Interest in products is obviously a good sign. But what about the actual market dynamics—and financial potential—when it comes to adding CBD to food and beverage product lines?

The cannabinoid-focused research firm Brightfield Group estimates retail sales for the US hemp-derived CBD market will reach $5 billion in 2022. But where sales go from there, as the report CBD: FDA Impact & the Path Forward explains, will “be heavily dependent on FDA regulation.” (See the graphic below.)

FDA Impact & the Path Forward

In an interview with Food Industry Executive, Brightfield Group senior insights analyst Matt Zehner said, “There is significant opportunity for growth across all CBD-infused food and beverage categories.” But he adds that they’re being constrained for the moment “by a lack of FDA guidance allowing for CBD to be sold as a food additive and dietary supplement.”

Importantly, however, Zehner said that with “regulatory clarity,” CBD-infused foods and beverages are positioned for growth “that significantly outpaces the overall market,” with forecasted number like these for 2022–2027:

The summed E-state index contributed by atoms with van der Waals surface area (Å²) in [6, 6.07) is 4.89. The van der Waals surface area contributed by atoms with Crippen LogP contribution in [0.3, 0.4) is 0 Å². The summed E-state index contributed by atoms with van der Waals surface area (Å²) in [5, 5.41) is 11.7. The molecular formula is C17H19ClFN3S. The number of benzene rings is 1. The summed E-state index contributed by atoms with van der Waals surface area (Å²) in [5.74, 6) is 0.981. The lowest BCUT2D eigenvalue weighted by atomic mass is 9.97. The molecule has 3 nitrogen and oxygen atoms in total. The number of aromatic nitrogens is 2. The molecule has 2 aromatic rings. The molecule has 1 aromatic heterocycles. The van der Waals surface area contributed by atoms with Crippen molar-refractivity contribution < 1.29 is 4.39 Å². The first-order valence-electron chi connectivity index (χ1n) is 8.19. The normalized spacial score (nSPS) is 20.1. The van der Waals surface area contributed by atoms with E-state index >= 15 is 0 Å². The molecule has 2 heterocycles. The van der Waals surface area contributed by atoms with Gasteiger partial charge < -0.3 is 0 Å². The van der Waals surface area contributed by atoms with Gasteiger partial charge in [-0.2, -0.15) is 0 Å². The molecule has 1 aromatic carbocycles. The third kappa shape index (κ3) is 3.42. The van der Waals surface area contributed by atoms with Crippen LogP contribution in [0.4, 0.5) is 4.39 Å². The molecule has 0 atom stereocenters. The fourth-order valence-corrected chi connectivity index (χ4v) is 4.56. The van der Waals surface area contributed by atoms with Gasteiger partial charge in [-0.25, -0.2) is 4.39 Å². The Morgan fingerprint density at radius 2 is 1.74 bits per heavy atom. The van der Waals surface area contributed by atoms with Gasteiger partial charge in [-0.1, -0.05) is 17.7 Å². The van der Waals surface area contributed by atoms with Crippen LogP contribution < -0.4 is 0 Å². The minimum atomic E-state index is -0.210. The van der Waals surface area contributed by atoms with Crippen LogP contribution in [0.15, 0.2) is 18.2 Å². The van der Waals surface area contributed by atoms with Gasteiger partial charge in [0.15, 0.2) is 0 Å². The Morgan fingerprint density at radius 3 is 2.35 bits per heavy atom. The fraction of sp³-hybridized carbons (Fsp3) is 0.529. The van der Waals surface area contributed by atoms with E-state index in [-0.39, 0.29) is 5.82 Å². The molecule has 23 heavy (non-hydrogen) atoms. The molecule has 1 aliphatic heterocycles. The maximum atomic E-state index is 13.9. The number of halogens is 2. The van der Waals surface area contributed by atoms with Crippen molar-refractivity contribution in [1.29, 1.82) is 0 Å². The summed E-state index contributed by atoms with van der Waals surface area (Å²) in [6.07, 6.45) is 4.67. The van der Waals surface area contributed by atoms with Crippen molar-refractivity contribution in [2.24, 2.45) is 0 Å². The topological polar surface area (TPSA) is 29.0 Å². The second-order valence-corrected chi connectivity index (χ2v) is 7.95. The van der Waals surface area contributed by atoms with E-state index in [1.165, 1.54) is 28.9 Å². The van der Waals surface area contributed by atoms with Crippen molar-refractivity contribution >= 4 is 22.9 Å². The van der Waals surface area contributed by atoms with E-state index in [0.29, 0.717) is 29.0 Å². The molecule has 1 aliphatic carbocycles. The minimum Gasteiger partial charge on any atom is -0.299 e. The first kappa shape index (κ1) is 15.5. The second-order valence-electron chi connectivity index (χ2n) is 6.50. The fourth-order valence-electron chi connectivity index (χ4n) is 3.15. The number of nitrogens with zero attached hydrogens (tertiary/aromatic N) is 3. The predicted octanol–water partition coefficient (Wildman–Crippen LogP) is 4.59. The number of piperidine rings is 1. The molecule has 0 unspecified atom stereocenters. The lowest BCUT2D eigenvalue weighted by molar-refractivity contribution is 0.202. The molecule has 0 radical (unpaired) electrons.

• Non-gummy, CBD-infused food estimated at a 30% compound annual growth rate
  • CBD-infused beverages estimated at a 28% compound annual growth rate 

A note on the positive legislative momentum for CBD

The Agriculture Improvement Act of 2018 (aka the 2018 Farm Bill) marked a huge step forward for the future of CBD because the act exempted hemp and hemp-derived substances from the list of Schedule I drugs under the Controlled Substances Act.

Yet regulatory ambiguity remains. The encouraging news here is that further legislation is being actively pursued. For example, the Hemp Access and Consumer Safety Act could be a game changer.

Should this bipartisan effort become law, it will, according to the official news release, “ensure hemp-derived CBD products are regulated by the U.S. Food and Drug Administration (FDA) like other legal products used in dietary supplements, foods and beverages—an action that is essential to protecting consumer safety and treating hemp producers fairly.”